You're going to absolutely love The Order: 1886, PS4 fans.
Well, if you adore quick-time events, that is. And games rigidly holding your hand. And not being able to deviate from mission parameters at all. Oh, and if the mere thought of instafail stealth gets you all tingly. Basically, if you're a fan of outdated, outmoded, excruciatingly linear game design, you're going to love The Order: 1886.
I find it quite interesting that in a period where more and more games are seeking to give more power to the players, just how stupid The Order: 1886 deems those holding the gamepad. This slice of cinematic (yep, there's that word) steampunk Victoriana shares the Puritanical tendencies one might have found in that time period, only it rigidly applies it to your enjoyment and engagement. I was recently privy to a brief hands-on demo of the game, and it succeeded in convincing me that everything I feared about The Order: 1886 was true.
It's a gorgeous game that absolutely hates being a game.
Let's acknowledge that first point, because graphics are important when it comes to interactive action-adventure rollercoasters like this one. The Order: 1886 has the very best visuals to be experienced on the PS4. It's been masterfully rendered, and the level of detail in the world, every follicle of the pristine moustaches of the protagonists, is perfectly presented. It's a beautiful sight to behold, but like many beautiful sights, The Order: 1886 might as well have a sign about it saying "look but don't touch".
The first part of the demo saw me sneaking aboard an airship and skulking around a bunch of corridors, avoiding the sightlines of incredibly beady-eyed guards, and dispatching them with wearying QTEs. Unlike the stealth games we've been playing for years, The Order: 1886 isn't concerned with you thinking on your feet and dealing with a situation if you're spotted. No, it's a murder cutscene for you, and back to the last checkpoint. Remember, if your run isn't perfectly matching the intentions of The Order's strict gameplay restrictions, you're doing it wrong.
It's inconsistent in its mechanics, too. Some guards can spot you a mile away, others seemingly not. Your enemies often come toting lanterns in brightly-lit areas on a ship filled with combustible gas. It doesn't make much sense. Neither does the fact that the sequence directly after your instafail slog sees you pull out a silenced sniper rifle. Quite why you couldn't use this before is a mystery to all concerned. This next bit has you taking out targets from a balcony with said sniper rifle, but you have to identify your targets first, and the game helpfully holds your hand through all of this, painting targets with bright blue marks and not really letting you do anything.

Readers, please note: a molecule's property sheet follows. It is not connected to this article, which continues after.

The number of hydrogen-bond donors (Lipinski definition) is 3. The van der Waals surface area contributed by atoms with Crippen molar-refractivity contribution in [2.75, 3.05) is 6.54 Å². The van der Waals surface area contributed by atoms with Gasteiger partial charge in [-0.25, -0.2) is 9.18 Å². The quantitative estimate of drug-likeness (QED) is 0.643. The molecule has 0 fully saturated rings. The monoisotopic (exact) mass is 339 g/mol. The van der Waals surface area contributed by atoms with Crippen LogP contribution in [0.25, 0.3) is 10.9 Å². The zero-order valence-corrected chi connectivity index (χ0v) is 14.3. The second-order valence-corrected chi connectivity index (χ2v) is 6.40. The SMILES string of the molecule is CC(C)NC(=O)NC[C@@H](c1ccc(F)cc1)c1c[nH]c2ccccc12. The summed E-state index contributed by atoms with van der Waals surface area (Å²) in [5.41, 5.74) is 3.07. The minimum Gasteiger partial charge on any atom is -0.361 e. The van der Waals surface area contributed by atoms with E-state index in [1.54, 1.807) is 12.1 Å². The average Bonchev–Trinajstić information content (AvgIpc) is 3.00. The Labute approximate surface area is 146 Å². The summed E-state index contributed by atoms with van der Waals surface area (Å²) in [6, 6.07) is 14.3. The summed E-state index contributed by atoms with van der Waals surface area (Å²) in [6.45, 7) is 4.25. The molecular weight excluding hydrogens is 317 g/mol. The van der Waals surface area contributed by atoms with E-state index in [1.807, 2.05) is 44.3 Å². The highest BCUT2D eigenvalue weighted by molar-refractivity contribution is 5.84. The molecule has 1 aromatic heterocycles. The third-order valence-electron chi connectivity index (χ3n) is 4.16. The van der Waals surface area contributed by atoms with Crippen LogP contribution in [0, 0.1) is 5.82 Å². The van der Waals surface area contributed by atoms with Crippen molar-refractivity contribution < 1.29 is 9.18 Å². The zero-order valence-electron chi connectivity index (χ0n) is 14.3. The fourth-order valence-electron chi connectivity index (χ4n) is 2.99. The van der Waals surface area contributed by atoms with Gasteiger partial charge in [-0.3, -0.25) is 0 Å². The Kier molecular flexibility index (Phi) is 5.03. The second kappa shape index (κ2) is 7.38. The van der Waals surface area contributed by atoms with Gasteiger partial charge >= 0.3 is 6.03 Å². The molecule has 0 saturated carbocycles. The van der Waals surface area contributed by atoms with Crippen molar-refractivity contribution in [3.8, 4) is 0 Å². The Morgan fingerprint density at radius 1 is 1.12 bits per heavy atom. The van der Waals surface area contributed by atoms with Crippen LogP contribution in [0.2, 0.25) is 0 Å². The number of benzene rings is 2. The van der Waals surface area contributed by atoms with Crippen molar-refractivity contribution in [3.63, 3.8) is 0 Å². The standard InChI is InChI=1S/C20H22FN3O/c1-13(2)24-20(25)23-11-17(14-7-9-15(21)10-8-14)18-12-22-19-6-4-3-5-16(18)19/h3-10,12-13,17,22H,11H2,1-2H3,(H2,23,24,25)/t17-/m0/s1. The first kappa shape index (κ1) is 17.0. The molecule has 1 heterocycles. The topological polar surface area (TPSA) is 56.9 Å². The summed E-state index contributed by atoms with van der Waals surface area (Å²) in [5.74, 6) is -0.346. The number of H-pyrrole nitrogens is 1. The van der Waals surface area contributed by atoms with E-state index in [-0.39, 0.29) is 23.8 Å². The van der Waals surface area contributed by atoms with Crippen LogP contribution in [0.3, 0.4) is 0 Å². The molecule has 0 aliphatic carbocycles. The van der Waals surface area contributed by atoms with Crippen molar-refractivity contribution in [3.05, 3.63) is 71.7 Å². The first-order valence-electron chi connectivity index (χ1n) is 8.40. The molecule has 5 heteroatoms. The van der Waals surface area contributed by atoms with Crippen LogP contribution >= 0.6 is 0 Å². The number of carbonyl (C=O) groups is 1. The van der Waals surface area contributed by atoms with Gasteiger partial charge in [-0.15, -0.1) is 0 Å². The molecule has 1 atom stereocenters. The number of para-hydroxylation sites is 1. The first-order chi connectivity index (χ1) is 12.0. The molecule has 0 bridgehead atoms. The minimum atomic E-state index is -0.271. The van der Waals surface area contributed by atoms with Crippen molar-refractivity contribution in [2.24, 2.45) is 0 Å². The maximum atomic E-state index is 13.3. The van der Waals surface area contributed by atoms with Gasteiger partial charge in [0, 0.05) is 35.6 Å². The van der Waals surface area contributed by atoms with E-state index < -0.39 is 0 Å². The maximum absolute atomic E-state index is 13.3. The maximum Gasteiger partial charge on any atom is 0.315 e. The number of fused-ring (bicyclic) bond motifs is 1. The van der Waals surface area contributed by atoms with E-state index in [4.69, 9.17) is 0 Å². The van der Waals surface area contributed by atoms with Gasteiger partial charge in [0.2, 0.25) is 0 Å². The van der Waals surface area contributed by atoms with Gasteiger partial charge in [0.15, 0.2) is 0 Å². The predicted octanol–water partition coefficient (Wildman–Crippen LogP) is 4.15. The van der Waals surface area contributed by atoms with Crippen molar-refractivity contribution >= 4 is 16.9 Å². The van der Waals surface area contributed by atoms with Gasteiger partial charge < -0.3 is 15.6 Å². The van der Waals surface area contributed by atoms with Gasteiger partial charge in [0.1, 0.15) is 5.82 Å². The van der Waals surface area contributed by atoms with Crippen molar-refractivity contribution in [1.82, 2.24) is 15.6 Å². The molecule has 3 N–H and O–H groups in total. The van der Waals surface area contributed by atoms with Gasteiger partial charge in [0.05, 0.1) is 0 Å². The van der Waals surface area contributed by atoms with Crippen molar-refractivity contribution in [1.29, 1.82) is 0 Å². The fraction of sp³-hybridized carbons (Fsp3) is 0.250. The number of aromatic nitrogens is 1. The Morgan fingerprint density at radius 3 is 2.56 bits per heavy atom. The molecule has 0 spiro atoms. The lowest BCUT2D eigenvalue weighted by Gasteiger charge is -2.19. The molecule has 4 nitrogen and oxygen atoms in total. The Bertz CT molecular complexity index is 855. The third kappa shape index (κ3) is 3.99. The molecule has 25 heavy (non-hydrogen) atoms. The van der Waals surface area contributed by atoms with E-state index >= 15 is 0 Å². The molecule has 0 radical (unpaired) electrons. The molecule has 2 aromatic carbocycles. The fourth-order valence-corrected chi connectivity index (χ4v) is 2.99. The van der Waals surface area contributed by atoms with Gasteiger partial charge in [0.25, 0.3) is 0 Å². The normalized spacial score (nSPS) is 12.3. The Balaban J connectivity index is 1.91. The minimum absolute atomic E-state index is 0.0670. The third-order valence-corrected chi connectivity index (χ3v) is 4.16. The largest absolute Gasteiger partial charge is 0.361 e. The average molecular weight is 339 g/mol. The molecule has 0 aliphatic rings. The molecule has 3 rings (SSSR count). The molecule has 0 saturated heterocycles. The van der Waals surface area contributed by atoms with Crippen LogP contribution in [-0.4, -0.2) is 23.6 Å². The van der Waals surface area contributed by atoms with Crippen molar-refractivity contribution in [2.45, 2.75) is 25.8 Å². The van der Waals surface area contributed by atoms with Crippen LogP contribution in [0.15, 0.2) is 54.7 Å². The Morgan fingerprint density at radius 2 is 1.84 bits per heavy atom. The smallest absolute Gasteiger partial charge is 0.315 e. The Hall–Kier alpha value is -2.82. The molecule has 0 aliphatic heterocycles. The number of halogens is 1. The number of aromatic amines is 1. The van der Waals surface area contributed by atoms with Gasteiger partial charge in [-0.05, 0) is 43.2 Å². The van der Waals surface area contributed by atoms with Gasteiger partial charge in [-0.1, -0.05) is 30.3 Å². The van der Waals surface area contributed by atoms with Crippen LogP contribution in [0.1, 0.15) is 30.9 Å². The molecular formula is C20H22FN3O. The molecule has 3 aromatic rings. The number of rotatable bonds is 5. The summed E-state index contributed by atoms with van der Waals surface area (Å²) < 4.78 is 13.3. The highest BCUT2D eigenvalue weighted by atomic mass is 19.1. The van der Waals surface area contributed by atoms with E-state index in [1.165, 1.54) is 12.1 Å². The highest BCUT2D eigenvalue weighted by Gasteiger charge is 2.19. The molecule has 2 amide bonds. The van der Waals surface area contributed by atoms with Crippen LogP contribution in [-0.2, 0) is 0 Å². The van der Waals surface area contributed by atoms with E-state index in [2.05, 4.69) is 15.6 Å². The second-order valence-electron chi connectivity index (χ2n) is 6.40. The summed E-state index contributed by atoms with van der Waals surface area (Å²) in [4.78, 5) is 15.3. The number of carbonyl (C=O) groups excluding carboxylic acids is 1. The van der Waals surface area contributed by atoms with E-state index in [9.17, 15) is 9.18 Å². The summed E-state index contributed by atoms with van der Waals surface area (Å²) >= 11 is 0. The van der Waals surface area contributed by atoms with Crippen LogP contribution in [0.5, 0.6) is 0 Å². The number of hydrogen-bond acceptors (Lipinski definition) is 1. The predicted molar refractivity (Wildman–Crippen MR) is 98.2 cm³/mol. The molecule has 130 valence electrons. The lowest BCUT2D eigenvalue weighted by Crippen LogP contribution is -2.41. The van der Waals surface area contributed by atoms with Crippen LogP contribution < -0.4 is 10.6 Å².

Then the third-person shooting starts. For more on this see any Gears of War game ever.
The weapons are at least interesting, and there's some nice aural feedback. Once I'd gotten Galahad down into the combat crucible, things began to heat up a little bit, I actually felt a modicum of tension. I plucked an incendiary shotgun off of the corpse of some goon I'd taken down with a thunderous barrage from my rifle, and began to have a fair amount of explosive fun. It should be noted that the AI in the demo was pretty idiotic, and considering how little this game has to do, I was hoping that limb targeting might prove a legitimate tactic, but for all of its whiskered pomp, The Order: 1886 disappoints on that front too. This is a hyper-linear shooter outdone by sodding Soldier of Fortune.
There's a bit towards the end of the demo that had me fighting my way through a kitchen area, and enemies actually started moving around and trying to flank me, and all of a sudden I felt exposed and vulnerable and the game felt dangerous and exciting and ohIdon'tknow how shooters are supposed to feel rather than being insipid, uninspired, arms-length, wannabe movies.
It all depends on what you're looking for, I suppose. I'm loathe to write off The Order: 1886 on the basis of a half-hour demo, but it hasn't exactly done an awful lot to inspire much excitement either. If you're looking for an aesthetic marvel, something that looks amazing and will justify those hundreds of pounds you spent on a PS4 by making your retinas weep with joy, then this might be the game for you. If you're happy to wind the clock back to the days of the original Gears of War (a game that seems awfully dated in 2014) then this might be the game to relive the heyday of the lumbering, QTE-stuffed shooters of 2006.
But if you're one of those gamers who prizes freedom and choice in terms of gameplay on a moment-to-moment basis, if you'd rather not play a game that seems to be mechanically and creatively stuck in the past (a bit ironic considering the period nature of The Order's setting), I fear there'll be nothing for you here.